BERLIN (Reuters) - A Berlin court rejected on Friday a legal complaint filed by German publishers which said Google was abusing its market power by refusing to pay them for displaying newspaper articles online.
Germany’s biggest newspaper publisher, Axel Springer, and 40 other publishers had accused Alphabet Inc’s Google of unfair treatment.
The conflict centered on a long-standing row over payments for newspaper content, which Google makes freely available via its online platforms Google News, YouTube and other services.
While some in the media industry accuse Google of making money at its expense, the Silicon Valley company says publishers profit from advertising revenue generated through its site.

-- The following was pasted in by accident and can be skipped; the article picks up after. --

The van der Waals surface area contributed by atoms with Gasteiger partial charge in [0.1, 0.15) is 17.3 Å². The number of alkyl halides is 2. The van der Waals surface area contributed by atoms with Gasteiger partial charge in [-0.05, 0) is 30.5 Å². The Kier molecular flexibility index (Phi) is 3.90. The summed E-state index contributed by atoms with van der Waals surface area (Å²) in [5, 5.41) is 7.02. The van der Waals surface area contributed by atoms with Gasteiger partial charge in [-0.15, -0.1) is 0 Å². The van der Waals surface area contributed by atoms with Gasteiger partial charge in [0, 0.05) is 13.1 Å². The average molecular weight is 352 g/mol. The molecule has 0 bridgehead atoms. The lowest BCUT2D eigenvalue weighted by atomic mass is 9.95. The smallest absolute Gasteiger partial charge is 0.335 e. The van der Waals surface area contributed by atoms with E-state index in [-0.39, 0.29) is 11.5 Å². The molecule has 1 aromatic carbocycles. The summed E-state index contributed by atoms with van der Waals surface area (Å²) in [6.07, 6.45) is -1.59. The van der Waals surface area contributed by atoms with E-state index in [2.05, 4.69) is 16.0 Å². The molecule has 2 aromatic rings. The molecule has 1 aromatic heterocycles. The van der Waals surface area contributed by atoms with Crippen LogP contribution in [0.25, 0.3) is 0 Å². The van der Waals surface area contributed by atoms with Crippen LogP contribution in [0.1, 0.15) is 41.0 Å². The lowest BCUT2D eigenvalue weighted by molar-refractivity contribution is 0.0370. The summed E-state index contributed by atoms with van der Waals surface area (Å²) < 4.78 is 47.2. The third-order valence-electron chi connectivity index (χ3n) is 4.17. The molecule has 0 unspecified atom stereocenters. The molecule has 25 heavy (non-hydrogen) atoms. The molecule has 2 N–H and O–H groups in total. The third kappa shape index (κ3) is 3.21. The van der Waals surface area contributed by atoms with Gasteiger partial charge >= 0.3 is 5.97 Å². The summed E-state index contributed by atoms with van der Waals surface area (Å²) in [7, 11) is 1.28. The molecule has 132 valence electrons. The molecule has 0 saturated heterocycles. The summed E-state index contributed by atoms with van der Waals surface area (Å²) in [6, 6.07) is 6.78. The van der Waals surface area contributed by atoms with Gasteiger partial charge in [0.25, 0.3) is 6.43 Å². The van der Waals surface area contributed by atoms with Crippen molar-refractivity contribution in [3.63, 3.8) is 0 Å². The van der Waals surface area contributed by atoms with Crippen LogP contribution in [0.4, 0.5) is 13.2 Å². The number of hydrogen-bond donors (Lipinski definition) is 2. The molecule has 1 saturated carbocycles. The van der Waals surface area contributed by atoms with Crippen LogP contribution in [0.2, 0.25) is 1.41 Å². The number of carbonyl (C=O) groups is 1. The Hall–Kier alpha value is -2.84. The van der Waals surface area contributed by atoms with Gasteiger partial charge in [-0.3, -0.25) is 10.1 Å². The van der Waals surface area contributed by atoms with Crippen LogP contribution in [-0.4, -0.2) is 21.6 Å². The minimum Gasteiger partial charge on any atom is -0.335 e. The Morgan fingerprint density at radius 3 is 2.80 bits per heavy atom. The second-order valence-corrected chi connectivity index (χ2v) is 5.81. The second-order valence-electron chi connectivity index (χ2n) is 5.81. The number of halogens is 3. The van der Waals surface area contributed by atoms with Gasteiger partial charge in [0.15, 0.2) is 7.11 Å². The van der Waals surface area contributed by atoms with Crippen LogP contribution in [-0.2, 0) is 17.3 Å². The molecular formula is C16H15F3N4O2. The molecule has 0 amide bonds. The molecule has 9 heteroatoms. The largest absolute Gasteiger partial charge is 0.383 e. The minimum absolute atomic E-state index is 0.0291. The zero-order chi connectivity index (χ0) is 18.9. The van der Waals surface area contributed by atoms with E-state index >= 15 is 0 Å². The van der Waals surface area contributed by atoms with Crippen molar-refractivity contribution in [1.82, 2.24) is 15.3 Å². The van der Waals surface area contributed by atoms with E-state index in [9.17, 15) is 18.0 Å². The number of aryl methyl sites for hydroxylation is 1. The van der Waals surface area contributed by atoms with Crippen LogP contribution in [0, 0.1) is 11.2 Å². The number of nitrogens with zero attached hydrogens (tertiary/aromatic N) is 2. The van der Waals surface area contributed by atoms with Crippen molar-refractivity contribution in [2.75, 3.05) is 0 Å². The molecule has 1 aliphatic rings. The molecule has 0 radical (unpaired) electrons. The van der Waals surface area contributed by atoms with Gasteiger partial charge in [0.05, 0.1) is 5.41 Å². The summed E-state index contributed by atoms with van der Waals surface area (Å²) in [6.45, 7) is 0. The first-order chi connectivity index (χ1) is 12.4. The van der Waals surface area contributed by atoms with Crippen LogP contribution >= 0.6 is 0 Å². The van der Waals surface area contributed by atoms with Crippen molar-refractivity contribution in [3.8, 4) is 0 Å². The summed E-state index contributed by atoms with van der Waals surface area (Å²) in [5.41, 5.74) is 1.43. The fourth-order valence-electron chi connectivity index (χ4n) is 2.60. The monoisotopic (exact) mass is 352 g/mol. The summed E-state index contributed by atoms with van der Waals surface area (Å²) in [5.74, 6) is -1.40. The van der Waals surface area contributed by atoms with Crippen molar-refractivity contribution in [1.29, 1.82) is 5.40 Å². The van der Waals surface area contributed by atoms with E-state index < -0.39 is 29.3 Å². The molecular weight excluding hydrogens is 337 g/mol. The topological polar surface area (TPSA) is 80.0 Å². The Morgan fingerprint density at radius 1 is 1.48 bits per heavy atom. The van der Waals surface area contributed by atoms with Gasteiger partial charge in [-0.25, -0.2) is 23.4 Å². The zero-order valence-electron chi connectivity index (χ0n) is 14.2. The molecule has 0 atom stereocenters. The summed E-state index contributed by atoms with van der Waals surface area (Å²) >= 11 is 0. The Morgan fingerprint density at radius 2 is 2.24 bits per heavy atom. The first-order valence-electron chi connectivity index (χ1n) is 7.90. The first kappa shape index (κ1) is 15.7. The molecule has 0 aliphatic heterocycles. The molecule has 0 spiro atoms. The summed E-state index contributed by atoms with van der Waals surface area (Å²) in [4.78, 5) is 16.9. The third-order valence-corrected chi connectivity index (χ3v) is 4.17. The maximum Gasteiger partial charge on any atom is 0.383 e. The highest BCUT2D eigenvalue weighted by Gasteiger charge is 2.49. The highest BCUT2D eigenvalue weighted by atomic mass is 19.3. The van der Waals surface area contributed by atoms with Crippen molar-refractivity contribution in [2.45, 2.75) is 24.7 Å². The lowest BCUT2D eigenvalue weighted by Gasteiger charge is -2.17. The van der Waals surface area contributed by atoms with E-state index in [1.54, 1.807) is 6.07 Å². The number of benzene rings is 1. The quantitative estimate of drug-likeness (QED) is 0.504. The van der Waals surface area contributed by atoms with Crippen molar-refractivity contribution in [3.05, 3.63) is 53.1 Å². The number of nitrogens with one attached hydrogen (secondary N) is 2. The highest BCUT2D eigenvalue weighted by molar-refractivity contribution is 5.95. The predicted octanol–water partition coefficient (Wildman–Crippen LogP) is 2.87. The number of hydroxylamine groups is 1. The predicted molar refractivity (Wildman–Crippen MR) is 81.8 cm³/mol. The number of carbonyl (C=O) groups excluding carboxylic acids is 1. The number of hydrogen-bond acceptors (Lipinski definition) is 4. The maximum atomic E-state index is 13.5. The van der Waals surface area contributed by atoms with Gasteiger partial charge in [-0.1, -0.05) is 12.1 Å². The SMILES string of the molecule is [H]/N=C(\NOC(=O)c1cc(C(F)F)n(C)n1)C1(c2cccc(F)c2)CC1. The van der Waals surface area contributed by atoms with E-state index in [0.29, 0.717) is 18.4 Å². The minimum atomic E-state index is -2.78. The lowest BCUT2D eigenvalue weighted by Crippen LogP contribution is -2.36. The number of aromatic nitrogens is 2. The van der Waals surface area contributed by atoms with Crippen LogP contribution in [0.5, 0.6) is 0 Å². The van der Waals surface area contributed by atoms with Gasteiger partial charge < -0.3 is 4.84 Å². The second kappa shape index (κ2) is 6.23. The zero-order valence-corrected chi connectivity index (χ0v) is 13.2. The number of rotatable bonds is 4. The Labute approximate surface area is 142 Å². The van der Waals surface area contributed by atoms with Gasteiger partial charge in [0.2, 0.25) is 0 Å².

The unfair treatment allegation centered on what German publishers said were threats by Google to punish those media outlets which demanded payment by displaying abbreviated versions of their stories.
But the court declared Google’s business model to be a “win-win” proposition for both parties and said that although Google had a 90 percent share of the German market, it was not treating certain publishers unfairly.
“We don’t want to have legal disputes with publishers,” Google said in a statement after the ruling. “We’d much rather collaborate with them to direct visitors to their websites and apps in order to strengthen digital journalism.”
A related ruling on whether publishers should receive payments from Google for displaying their news articles is still outstanding.
Reporting by Klaus Lauer; Writing by Tina Bellon; Editing by Mark Potter